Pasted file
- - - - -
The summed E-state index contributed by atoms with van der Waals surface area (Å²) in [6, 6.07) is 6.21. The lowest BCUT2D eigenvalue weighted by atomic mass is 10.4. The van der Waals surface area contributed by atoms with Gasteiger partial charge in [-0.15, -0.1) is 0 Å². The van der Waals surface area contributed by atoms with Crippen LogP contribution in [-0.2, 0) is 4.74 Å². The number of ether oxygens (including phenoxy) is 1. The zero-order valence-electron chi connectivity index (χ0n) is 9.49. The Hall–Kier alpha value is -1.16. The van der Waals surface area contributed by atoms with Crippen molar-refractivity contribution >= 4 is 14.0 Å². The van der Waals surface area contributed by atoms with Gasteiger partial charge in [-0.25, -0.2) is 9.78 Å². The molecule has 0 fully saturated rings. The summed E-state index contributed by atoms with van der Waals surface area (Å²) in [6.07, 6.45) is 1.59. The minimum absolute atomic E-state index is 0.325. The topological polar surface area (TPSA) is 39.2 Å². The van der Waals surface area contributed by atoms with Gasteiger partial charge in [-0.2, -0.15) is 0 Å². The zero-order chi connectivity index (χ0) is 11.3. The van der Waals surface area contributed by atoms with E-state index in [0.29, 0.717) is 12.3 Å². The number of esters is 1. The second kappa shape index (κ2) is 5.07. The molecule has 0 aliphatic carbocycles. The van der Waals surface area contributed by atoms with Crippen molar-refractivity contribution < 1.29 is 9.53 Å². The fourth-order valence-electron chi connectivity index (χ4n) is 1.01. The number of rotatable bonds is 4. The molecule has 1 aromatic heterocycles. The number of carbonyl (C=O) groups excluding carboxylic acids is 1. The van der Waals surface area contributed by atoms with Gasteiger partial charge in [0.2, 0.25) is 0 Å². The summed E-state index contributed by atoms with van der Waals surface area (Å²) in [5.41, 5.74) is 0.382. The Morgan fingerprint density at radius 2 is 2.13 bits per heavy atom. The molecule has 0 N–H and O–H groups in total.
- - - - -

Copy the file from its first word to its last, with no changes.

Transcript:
The summed E-state index contributed by atoms with van der Waals surface area (Å²) in [6, 6.07) is 6.21. The lowest BCUT2D eigenvalue weighted by atomic mass is 10.4. The van der Waals surface area contributed by atoms with Gasteiger partial charge in [-0.15, -0.1) is 0 Å². The van der Waals surface area contributed by atoms with Crippen LogP contribution in [-0.2, 0) is 4.74 Å². The number of ether oxygens (including phenoxy) is 1. The zero-order valence-electron chi connectivity index (χ0n) is 9.49. The Hall–Kier alpha value is -1.16. The van der Waals surface area contributed by atoms with Crippen molar-refractivity contribution >= 4 is 14.0 Å². The van der Waals surface area contributed by atoms with Gasteiger partial charge in [-0.25, -0.2) is 9.78 Å². The molecule has 0 fully saturated rings. The summed E-state index contributed by atoms with van der Waals surface area (Å²) in [6.07, 6.45) is 1.59. The minimum absolute atomic E-state index is 0.325. The topological polar surface area (TPSA) is 39.2 Å². The van der Waals surface area contributed by atoms with Gasteiger partial charge in [-0.2, -0.15) is 0 Å². The zero-order chi connectivity index (χ0) is 11.3. The van der Waals surface area contributed by atoms with E-state index in [0.29, 0.717) is 12.3 Å². The number of esters is 1. The second kappa shape index (κ2) is 5.07. The molecule has 0 aliphatic carbocycles. The van der Waals surface area contributed by atoms with Crippen molar-refractivity contribution < 1.29 is 9.53 Å². The fourth-order valence-electron chi connectivity index (χ4n) is 1.01. The number of rotatable bonds is 4. The molecule has 1 aromatic heterocycles. The number of carbonyl (C=O) groups excluding carboxylic acids is 1. The van der Waals surface area contributed by atoms with Gasteiger partial charge in [0.2, 0.25) is 0 Å². The summed E-state index contributed by atoms with van der Waals surface area (Å²) in [5.41, 5.74) is 0.382. The Morgan fingerprint density at radius 2 is 2.13 bits per heavy atom. The molecule has 0 N–H and O–H groups in total.